Why Do Democrats Have Superdelegates? The Party Is Considering A Huge Change
According to a report from BuzzFeed News, some Democratic officials are considering a major change to how their presidential nominating process works, one that would likely be well-received by the party's activist and progressive base. Namely, the Democrats might get rid of superdelegates in their presidential primary process, doing away with a polemic facet of the party's presidential primary process.
Superdelegates were a controversial element of the 2016 Democratic primaries between the eventual nominee, former Secretary of State Hillary Clinton, and her chief rival, Vermont Sen. Bernie Sanders. Essentially, they're a pool of delegates involved in the nominating process that aren't allocated through primaries or caucuses, but are rather comprised of Democratic officials who get to support whomever they please.
Historically speaking, this has never really been an issue, because the superdelegates have always ended up supporting the candidate who won the most pledged delegates. This was true even in 2008, when Clinton was the favorite candidate of the Democratic establishment, but lost the pledged delegate count to then-Illinois senator Barack Obama.
Similarly, Clinton won the pledged delegate count and thus the superdelegates in 2016, despite Sanders' reported efforts to sway them to his side. Had he been successful in flipping the superdelegates and thus winning the nomination, it would have been an unprecedented, undemocratic usurping of the will of the party's voters.
Given that the superdelegates have never actually broken from the candidate leading the pledged delegate count ― and indeed, to do so would be an overt and flagrant violation of the democratic process ― abolishing them altogether would likely be a painless and low-risk decision.
Yet, despite the fact that they've never actually determined the outcome, the very nature of the idea that the nomination can be swayed by party officials in defiance of the voters is understandably controversial, and sometimes stirs tension and division when the presidential primary season rolls around.
The Democratic Unity Commission formed in the aftermath of the 2016 primaries ― featuring both ex-Clinton and ex-Sanders backers ― had already been reviewing the superdelegates, as BuzzFeed News noted, with an eye towards changing how they operate.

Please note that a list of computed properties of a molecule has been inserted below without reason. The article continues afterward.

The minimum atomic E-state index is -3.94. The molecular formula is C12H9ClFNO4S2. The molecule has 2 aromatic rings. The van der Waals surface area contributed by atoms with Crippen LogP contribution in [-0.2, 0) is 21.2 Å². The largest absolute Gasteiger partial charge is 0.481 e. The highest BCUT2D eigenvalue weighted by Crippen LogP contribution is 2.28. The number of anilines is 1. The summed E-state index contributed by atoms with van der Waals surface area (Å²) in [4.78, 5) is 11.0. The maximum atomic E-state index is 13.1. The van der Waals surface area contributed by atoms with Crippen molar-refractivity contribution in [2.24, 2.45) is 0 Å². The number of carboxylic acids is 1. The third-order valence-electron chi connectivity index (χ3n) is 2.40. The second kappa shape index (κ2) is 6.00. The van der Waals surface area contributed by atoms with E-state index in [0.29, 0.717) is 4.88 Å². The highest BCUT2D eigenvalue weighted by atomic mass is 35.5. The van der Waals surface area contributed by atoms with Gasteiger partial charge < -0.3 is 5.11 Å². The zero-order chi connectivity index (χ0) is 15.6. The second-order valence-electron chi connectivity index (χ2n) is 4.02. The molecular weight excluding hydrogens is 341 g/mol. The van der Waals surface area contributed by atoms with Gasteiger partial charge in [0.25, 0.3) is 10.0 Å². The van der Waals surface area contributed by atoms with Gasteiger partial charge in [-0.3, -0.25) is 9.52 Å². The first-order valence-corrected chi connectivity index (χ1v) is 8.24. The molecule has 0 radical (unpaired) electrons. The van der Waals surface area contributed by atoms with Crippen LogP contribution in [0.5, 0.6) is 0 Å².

Specifically, they've been working on a compromise position that would see the total number of superdelegates cut by approximately 60 percent. Elected official superdelegates would reportedly still be allowed to support whichever candidate they prefer under this compromise, while unelected DNC superdelegates would have their votes bound to state results.
This would essentially mean that the ability of superdelegates to theoretically swing the nomination from the candidate rightfully winning to a runner-up would be greatly diminished, although if the DNC ultimately moves to abolish them altogether, that will no longer be a possibility whatsoever.
Although again, because it bears repeating, the Democratic superdelegates have never backed the candidate with fewer pledged delegates won in caucuses and primaries. This would be a reform intended to fix a potential problem that's never actually occurred, but has nonetheless rankled many progressives and those in the Democratic grassroots. As a simple matter of political optics, in other words, it's not at all hard to see why the DNC might want to make this move. Not everybody is in support of the idea, to be clear, with BuzzFeed News quoting at least one DNC official, Bob Mulholland, who wasn't so keen on the idea, calling it "absurd" and "undemocratic."
As such, it remains to be seen just how far party will go in reducing or eliminating the superdelegate ranks. But there's still time to sort things out, since it'll be a while before it'll actually matter again, with the 2020 Democratic primaries still years away.